A proper order of convenience would be able to accommodate Hobby Lobby’s religious objections. On this matter and others, the Obama administration seeks an order of justice. I hope, in this case, that it loses.
Simon Preston noticed that most areas of Britain don’t have a vibrant food culture. Besides obvious place-tied dishes—things like Cornish pasties—few other dishes had a distinctive regional trademark. In an article at the Guardian, Preston writes that many Brits have developed a rather globally encompassing attitude toward food:
We’re a population that grazes dishes from across the world and, for the most part, we feel no more connected to a local dish than we do to a curry. When travelling abroad, we’re quite taken with the regional dishes that appear again and again, but closer to home, local food culture is still a fairly new idea, mostly driven by the trend-led efforts of creative chefs and encouraged by food hobbyists.
Eating international cuisine isn’t a problem—but, as Preston points out, there are benefits to having a local food culture, as well. So he asks this interesting question: is it possible to invent a food culture in the 21st century? He decided to try and create one in the rural Aberdeenshire town of Huntly:
I set up a dining table and chairs in the supermarket and used tea and cake to entice shoppers to join me. Chattering families, reminiscing pensioners and bemused workers who had raced in for a ready meal shared their stories: how they came to Huntly, why they stayed, places they had loved and lost, ghost stories and tall tales.
… A huddle of local chefs gathered and soon, my dossier of local anecdotes became dishes. The ancient standing stones in the town square were represented in the positioning of prize-winning local haggis bonbons on a plate. Barley appeared in a risotto, which in turn referenced the Italian connection found in so many Scottish towns. A schoolgirl’s tale of a JK Rowling manuscript locked in the local police station safe inspired a Huntly Mess, made with local raspberries and whisky, and the Deveron river – a place where the town goes to play, to think, to celebrate and to court – brought local trout to one dish and a river bend slick of sauce to another.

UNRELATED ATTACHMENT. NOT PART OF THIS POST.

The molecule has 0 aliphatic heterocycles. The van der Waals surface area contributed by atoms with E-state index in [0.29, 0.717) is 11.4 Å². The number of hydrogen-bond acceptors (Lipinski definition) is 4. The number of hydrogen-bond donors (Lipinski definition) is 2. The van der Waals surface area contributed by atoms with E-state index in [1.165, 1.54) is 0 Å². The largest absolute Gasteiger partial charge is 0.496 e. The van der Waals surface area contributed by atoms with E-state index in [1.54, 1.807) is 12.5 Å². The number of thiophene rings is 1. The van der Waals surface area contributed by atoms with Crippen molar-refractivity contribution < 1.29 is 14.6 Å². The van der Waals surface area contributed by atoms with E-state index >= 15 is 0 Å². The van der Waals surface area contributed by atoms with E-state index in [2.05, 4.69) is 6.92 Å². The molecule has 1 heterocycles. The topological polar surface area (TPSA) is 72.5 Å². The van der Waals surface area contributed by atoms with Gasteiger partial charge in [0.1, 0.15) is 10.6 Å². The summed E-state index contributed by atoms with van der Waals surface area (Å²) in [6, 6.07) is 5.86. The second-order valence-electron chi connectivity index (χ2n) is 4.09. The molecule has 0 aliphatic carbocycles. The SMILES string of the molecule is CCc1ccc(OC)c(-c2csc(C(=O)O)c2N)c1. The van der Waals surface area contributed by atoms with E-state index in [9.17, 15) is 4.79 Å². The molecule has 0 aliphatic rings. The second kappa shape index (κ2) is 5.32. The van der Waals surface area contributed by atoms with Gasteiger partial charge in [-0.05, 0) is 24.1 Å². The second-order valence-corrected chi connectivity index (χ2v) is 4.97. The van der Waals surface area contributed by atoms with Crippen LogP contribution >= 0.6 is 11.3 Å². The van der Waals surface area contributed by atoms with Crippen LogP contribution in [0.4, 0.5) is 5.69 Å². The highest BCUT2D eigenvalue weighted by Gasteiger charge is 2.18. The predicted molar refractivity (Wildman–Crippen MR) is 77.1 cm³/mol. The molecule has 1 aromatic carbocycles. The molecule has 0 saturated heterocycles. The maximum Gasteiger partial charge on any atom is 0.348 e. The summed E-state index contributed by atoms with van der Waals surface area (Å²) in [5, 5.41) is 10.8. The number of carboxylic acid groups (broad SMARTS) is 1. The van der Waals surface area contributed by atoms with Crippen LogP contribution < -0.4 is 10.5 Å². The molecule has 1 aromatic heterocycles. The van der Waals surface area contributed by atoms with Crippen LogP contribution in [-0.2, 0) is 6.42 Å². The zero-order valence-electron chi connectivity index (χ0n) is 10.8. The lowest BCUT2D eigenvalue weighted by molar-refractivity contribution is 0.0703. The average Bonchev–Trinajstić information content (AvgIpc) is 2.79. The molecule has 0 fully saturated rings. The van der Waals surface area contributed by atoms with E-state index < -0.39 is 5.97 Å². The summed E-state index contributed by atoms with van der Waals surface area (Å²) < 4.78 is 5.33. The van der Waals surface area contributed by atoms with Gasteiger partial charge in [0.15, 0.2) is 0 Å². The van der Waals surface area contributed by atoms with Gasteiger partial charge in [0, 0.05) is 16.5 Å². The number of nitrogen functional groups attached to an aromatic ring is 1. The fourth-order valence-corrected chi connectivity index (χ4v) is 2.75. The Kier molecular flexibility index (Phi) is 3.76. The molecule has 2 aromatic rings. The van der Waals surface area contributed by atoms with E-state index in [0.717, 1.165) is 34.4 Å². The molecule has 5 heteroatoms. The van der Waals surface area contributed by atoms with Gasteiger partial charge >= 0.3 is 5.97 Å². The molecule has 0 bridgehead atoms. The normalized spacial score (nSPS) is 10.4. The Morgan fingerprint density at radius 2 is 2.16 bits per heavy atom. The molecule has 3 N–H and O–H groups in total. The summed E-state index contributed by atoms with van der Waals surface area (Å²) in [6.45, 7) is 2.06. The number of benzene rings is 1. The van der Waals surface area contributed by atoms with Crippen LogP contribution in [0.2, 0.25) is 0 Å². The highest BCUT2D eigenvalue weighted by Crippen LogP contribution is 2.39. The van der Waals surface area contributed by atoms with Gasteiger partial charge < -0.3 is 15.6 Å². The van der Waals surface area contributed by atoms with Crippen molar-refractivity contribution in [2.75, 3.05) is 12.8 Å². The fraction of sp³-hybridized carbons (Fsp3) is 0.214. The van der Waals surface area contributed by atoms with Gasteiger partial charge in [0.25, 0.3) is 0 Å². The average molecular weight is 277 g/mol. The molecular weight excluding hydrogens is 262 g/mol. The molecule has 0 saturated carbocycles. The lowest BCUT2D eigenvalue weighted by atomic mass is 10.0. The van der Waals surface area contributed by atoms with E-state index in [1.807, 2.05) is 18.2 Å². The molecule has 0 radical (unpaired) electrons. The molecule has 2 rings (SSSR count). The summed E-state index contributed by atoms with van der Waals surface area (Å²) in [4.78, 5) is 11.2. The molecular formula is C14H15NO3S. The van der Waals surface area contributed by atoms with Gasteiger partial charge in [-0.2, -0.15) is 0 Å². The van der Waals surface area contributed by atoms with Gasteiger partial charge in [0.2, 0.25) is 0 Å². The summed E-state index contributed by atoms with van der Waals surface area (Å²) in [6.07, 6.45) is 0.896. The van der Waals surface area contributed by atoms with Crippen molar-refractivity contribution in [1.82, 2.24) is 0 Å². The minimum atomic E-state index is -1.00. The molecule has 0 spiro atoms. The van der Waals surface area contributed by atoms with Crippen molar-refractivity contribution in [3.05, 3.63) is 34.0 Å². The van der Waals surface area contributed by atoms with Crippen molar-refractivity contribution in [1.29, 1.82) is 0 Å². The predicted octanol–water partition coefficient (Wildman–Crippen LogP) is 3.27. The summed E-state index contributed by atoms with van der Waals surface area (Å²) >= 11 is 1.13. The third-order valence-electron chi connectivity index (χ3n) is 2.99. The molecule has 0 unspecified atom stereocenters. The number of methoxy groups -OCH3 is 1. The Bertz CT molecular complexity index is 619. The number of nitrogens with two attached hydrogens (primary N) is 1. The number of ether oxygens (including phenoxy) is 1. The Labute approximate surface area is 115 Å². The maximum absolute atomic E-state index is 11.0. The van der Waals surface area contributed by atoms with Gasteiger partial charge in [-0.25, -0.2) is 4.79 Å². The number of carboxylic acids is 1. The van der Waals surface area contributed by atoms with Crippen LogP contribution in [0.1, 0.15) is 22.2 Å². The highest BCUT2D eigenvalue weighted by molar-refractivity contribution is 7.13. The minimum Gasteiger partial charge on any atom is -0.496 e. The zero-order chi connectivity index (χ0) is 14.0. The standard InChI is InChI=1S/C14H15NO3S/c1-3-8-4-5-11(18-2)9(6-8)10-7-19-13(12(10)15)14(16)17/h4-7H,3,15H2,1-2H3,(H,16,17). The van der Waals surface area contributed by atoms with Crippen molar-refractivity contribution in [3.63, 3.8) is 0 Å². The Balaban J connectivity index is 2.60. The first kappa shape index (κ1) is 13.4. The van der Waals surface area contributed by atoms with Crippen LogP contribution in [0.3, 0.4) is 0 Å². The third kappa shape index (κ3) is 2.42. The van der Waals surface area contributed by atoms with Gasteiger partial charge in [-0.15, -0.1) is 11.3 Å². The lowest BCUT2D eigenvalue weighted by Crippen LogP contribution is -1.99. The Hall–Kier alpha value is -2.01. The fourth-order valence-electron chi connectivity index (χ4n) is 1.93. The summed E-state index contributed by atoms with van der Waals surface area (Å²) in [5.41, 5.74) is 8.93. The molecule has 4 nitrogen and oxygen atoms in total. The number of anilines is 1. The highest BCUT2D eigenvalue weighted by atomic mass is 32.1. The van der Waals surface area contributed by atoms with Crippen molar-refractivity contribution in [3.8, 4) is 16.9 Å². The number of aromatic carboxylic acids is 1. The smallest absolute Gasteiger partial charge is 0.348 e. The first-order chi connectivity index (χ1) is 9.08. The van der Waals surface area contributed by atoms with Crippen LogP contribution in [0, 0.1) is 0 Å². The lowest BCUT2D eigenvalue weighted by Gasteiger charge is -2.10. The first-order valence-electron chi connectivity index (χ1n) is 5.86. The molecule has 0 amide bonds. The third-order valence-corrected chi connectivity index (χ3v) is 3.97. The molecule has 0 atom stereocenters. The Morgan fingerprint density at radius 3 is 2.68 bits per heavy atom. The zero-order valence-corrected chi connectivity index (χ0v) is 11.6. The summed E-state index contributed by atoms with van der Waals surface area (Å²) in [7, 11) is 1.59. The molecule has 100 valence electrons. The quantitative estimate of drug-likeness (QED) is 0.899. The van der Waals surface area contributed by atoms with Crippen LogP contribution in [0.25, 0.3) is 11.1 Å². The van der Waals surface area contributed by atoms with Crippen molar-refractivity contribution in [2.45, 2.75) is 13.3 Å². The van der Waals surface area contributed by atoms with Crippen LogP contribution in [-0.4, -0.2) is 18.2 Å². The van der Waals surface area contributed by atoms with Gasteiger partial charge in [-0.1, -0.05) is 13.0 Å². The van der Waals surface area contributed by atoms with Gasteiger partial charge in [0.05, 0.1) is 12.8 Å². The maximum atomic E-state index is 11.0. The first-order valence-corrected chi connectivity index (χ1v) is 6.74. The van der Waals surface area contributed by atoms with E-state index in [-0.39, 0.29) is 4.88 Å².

The dishes began to catch on as local restaurants and pubs served them. Customers were delighted to see their stories and memories take gastronomic form. The food culture can, it seems, be invented from scratch.
It’s an interesting idea, especially for many American who have lost the culinary cultures of their past, due to the burgeoning influences of other cultures and food chains in their homelands. Excepting certain cities with distinctive gastronomic traditions, like New York City or Philadelphia, many American towns don’t have dishes to call their own. But as Preston points out, it’s never too late to begin examining local ingredients again: our states, counties, and cities offer us a wealth of history, terrain, crops, and animals with which to build a local food culture.
In the Idaho town where I grew up, corn and onion fields had a distinctive presence. Farmers grew a lot of alfalfa and mint, and there were orchards scattered here and there. We got fresh goat’s milk from one farmer, and fresh beef from another. My brothers raised chickens. There’s a local coffee roaster in the town beside us. There are a couple nearby lakes for fishing, and the Salmon River isn’t far off. It’s only a couple hour drive into the mountains, if you want fresh huckleberries.
There are also some incredible recipes, handed down over time, jotted on note cards in spidery script, that I would add to my local food culture: my grandmother’s baked beans, my aunt’s “mile-high biscuits,” grandpa’s barbecued chicken, my great-grandmother’s brown bread, and her much-coveted recipe for peach pie.
Many chefs here throughout the Northern Virginia and Washington, D.C. area love to use local produce—and they have ample resources to work with. Farms in NOVA and Maryland feature high-quality and fantastic tasting produce. With these resources, it’s entirely possible to create and curate a local flavor, to showcase the parts of your culture that are distinctively local.
Of course, this isn’t meant to demean the rich international traditions that influence our various cities—in Idaho’s capitol, Boise, there’s an entire Basque district, with its own distinctive (and incredible) food culture. Outside D.C., in Annandale, Virginia, there’s a significant Korean immigrant population, and the restaurants there are fantastic. New York City’s immigrants are part of what give the city such incredible food. The point isn’t that imported ingredients and recipes are bad—to the contrary, they help form a vibrant local food culture. Without them, our regions wouldn’t have as much culinary color and vibrancy.
But foods that are chosen from local ingredients also have a distinctive story. Whether invented or preserved, local foods help define, and give flavor, to our places. That’s why Preston invented a food culture, and why I have the beginnings of mine.
What’s your local food culture?
Traditional marriage has experienced a shift in popular culture from “cornerstone” to “capstone” of adult achievement. As a result, many young men and women are delaying marriage; indeed, today’s generation is marrying later than ever before.